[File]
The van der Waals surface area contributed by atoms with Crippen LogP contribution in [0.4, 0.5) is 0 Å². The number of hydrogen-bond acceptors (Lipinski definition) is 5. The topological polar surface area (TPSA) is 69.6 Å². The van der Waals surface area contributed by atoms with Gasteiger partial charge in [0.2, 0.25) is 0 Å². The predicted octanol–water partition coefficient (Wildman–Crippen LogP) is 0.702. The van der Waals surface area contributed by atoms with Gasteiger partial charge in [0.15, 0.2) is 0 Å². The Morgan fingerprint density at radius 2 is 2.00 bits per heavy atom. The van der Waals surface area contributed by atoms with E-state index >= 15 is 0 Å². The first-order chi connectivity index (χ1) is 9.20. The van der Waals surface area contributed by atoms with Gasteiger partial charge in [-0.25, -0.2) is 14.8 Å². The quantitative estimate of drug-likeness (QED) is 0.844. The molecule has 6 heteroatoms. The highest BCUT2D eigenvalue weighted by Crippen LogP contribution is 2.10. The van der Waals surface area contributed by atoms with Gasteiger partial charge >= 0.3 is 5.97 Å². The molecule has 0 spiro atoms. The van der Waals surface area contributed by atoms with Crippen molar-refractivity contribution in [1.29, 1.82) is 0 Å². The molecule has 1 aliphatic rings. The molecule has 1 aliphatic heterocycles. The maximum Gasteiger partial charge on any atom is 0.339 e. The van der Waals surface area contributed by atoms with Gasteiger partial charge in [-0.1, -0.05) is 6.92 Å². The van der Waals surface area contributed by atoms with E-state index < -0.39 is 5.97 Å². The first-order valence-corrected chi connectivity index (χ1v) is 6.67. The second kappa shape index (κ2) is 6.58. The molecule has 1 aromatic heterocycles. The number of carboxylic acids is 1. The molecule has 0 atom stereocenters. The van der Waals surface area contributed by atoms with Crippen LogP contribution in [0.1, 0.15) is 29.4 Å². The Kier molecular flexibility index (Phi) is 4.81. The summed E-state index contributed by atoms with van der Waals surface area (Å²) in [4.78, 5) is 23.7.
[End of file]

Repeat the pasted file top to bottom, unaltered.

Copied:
The van der Waals surface area contributed by atoms with Crippen LogP contribution in [0.4, 0.5) is 0 Å². The number of hydrogen-bond acceptors (Lipinski definition) is 5. The topological polar surface area (TPSA) is 69.6 Å². The van der Waals surface area contributed by atoms with Gasteiger partial charge in [0.2, 0.25) is 0 Å². The predicted octanol–water partition coefficient (Wildman–Crippen LogP) is 0.702. The van der Waals surface area contributed by atoms with Gasteiger partial charge in [0.15, 0.2) is 0 Å². The Morgan fingerprint density at radius 2 is 2.00 bits per heavy atom. The van der Waals surface area contributed by atoms with E-state index >= 15 is 0 Å². The first-order chi connectivity index (χ1) is 9.20. The van der Waals surface area contributed by atoms with Gasteiger partial charge in [-0.25, -0.2) is 14.8 Å². The quantitative estimate of drug-likeness (QED) is 0.844. The molecule has 6 heteroatoms. The highest BCUT2D eigenvalue weighted by Crippen LogP contribution is 2.10. The van der Waals surface area contributed by atoms with Gasteiger partial charge >= 0.3 is 5.97 Å². The molecule has 0 spiro atoms. The van der Waals surface area contributed by atoms with Crippen molar-refractivity contribution in [1.29, 1.82) is 0 Å². The molecule has 1 aliphatic rings. The molecule has 1 aliphatic heterocycles. The maximum Gasteiger partial charge on any atom is 0.339 e. The van der Waals surface area contributed by atoms with Gasteiger partial charge in [-0.1, -0.05) is 6.92 Å². The van der Waals surface area contributed by atoms with E-state index < -0.39 is 5.97 Å². The first-order valence-corrected chi connectivity index (χ1v) is 6.67. The second kappa shape index (κ2) is 6.58. The molecule has 1 aromatic heterocycles. The number of carboxylic acids is 1. The molecule has 0 atom stereocenters. The van der Waals surface area contributed by atoms with Crippen LogP contribution in [0.1, 0.15) is 29.4 Å². The Kier molecular flexibility index (Phi) is 4.81. The summed E-state index contributed by atoms with van der Waals surface area (Å²) in [4.78, 5) is 23.7.